Friday, January 1, 1999 Published at 16:58 GMT
Church head: 'Tolerate refugees'
Dr Carey: Jesus was a refugee
The Archbishop of Canterbury has called for more tolerance of refugees.
The UK Government later defended its immigration policies in light of Mr Carey's comments, calling for a "less emotional" debate about asylum than currently took place.
In his New Year message, delivered at the Refugee Council in South London, Dr Carey said Jesus was "history's most well-known refugee", and Christians had a duty to welcome strangers.
"Of course, the presence of strangers can make us nervous or even angry," the primate of the Anglican church said.
"Some instinctively think of refugees as 'scroungers' and newspaper headlines sometimes whip this fear into hostility."
"Shortly after his birth, the Bible tells us, his family had to flee to Egypt, a refugee from political powers that were determined to destroy him.
"And the Christian faith has a special place for the stranger, the ones we may not yet understand, those different from ourselves.
"When we welcome the stranger, the outcast, the refugee, we welcome Jesus himself."
He added that refugees fleeing persecution and war only reluctantly left their homeland, and often brought "rich gifts" to their new countries.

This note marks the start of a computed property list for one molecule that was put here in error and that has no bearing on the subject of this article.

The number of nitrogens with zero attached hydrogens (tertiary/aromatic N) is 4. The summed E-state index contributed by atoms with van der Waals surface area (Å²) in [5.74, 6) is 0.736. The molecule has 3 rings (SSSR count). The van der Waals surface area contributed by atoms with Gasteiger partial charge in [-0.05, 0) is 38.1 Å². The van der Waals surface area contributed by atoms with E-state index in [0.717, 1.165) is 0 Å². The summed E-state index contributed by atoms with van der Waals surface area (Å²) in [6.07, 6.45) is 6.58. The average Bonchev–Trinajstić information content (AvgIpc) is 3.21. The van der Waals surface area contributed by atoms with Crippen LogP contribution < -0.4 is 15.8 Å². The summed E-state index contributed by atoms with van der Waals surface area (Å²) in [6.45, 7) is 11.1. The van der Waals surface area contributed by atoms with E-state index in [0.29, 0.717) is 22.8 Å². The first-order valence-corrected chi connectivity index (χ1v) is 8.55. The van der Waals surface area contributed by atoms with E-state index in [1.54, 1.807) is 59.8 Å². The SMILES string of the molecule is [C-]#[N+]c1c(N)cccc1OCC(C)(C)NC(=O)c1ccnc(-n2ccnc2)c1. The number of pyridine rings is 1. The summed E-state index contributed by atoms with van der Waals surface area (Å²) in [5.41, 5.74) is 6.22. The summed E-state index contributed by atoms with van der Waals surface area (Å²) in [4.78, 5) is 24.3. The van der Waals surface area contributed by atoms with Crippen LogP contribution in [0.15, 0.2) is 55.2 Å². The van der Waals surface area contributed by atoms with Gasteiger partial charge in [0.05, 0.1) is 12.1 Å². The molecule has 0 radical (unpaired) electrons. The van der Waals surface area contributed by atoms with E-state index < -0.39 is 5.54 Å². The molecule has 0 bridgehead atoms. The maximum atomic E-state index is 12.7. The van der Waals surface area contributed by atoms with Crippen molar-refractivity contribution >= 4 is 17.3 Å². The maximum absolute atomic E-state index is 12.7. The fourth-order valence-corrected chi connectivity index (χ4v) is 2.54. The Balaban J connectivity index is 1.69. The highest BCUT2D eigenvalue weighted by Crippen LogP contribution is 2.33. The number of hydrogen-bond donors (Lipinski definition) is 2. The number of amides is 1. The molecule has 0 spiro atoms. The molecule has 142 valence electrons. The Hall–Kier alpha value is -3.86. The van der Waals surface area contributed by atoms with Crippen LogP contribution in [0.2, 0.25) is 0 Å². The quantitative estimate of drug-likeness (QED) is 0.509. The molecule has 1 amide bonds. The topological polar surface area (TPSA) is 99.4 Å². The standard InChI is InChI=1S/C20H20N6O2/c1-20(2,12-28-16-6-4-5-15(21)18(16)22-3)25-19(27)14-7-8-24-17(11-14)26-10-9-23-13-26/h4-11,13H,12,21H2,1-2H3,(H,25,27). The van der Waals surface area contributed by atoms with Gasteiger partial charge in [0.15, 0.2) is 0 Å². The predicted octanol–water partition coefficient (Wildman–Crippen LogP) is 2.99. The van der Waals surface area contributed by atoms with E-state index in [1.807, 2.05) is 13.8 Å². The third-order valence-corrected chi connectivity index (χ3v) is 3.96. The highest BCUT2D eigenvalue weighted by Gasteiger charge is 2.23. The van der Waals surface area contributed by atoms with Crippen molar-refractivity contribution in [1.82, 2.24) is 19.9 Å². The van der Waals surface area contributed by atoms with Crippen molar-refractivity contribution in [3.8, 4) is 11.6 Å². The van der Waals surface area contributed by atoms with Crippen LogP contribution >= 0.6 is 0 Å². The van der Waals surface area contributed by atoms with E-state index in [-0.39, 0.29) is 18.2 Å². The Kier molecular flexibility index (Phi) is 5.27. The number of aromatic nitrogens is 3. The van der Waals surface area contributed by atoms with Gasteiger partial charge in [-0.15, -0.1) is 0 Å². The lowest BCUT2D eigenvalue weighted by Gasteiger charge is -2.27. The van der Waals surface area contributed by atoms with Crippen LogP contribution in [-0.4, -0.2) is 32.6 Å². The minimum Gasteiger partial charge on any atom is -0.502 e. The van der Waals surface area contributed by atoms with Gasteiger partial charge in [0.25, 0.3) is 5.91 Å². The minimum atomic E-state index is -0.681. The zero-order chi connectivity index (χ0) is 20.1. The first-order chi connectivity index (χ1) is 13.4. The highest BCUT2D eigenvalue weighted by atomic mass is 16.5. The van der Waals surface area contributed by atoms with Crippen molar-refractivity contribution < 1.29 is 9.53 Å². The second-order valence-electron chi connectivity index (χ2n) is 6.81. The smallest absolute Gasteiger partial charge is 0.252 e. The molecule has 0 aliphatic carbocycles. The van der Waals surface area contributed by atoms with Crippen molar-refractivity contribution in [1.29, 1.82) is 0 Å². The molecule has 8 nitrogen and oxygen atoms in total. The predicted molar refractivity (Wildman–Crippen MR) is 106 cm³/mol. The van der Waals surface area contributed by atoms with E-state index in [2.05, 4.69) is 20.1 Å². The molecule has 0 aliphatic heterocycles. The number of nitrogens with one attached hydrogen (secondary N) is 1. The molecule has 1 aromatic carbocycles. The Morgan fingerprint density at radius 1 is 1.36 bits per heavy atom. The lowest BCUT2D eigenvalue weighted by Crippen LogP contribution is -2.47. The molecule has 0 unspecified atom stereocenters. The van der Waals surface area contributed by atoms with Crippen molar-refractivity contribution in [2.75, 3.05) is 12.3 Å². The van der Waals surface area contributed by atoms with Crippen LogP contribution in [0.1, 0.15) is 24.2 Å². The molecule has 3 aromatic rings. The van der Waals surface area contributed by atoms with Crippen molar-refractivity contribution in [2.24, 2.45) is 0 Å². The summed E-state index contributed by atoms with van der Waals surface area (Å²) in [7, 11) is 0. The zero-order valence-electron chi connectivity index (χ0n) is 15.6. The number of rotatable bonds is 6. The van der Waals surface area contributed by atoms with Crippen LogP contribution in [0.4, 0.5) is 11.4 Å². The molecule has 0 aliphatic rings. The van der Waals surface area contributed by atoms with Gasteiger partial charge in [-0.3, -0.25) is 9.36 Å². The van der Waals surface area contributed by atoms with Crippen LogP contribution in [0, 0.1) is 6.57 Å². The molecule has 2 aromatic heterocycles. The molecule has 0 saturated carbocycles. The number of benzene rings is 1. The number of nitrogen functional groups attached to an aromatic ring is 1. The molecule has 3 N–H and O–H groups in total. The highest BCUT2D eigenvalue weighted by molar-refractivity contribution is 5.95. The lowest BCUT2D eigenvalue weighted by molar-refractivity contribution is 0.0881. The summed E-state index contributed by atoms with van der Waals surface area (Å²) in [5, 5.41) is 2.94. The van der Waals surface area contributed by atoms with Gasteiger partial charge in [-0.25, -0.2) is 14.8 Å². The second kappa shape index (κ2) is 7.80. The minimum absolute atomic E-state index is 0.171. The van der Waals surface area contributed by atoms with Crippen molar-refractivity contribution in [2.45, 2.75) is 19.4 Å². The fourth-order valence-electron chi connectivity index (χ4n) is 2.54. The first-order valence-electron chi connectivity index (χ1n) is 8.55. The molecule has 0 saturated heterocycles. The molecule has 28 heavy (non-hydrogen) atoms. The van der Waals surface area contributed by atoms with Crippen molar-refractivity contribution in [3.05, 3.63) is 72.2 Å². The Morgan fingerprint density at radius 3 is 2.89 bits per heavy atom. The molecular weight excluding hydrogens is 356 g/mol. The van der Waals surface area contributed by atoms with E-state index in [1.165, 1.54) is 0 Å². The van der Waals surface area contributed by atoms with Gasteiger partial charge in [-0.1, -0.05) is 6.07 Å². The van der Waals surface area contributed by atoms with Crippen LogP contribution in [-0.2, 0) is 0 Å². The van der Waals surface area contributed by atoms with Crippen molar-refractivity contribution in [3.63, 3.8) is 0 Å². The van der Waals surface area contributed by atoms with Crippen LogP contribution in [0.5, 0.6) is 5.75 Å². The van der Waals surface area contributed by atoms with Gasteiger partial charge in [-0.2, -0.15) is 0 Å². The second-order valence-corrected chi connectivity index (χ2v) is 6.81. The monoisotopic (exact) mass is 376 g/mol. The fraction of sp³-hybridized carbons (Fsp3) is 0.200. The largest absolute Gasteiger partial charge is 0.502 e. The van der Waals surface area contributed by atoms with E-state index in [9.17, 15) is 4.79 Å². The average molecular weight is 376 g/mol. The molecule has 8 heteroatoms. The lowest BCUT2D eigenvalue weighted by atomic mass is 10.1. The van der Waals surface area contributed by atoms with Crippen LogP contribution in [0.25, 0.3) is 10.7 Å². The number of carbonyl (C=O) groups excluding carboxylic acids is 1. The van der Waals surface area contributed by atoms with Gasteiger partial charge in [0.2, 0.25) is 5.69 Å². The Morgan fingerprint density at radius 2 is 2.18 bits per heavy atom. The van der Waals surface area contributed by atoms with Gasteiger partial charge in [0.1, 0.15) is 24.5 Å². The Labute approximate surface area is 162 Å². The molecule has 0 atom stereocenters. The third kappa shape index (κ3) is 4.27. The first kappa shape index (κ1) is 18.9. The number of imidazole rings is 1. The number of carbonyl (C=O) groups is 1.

He said he hoped Britain would continue to be "as open and as generous as possible".
Asylum system 'encourages abuse'
Home Office Immigration Minister Mike O'Brien later defended the government's immigration policy, saying it had inherited an asylum system which did not work and so was introducing a new Bill in a few weeks to create an efficient system to decide cases fast.
He told Radio 4's The World at One that the debate should take place on a "less emotional" plain.
"The abusive asylum seekers are the worst enemy of the genuine refugees because they undermine public support for the asylum system.
"We need a balanced and consensus approach to restoring integrity to the asylum system. We should support genuine refugees fleeing for their lives but deter economic migrants who undermine public support for asylum."
A "very tough line" - withholding benefits until such recognition took place - was needed to deter those seeking to abuse the system and the rules must be made tougher against such people, he added.
In September immigration officials warned that mounting numbers of asylum seekers are threatening to overload the system.
According to Immigration Service Union figures, 4,215 asylum seekers arrived in this country in July - the third highest monthly figure ever recorded.
Officials said it was predicted that the numbers of asylum seekers in 1998 would exceed the 1995 record of slightly less than 44,000.
The government has already unveiled its proposals to speed up the system for dealing with asylum seekers to make it "firm, fast and fair".
At the moment it can take two years or more to process an application for asylum. Although the vast majority of applicants are turned down, many disappear before they can be deported.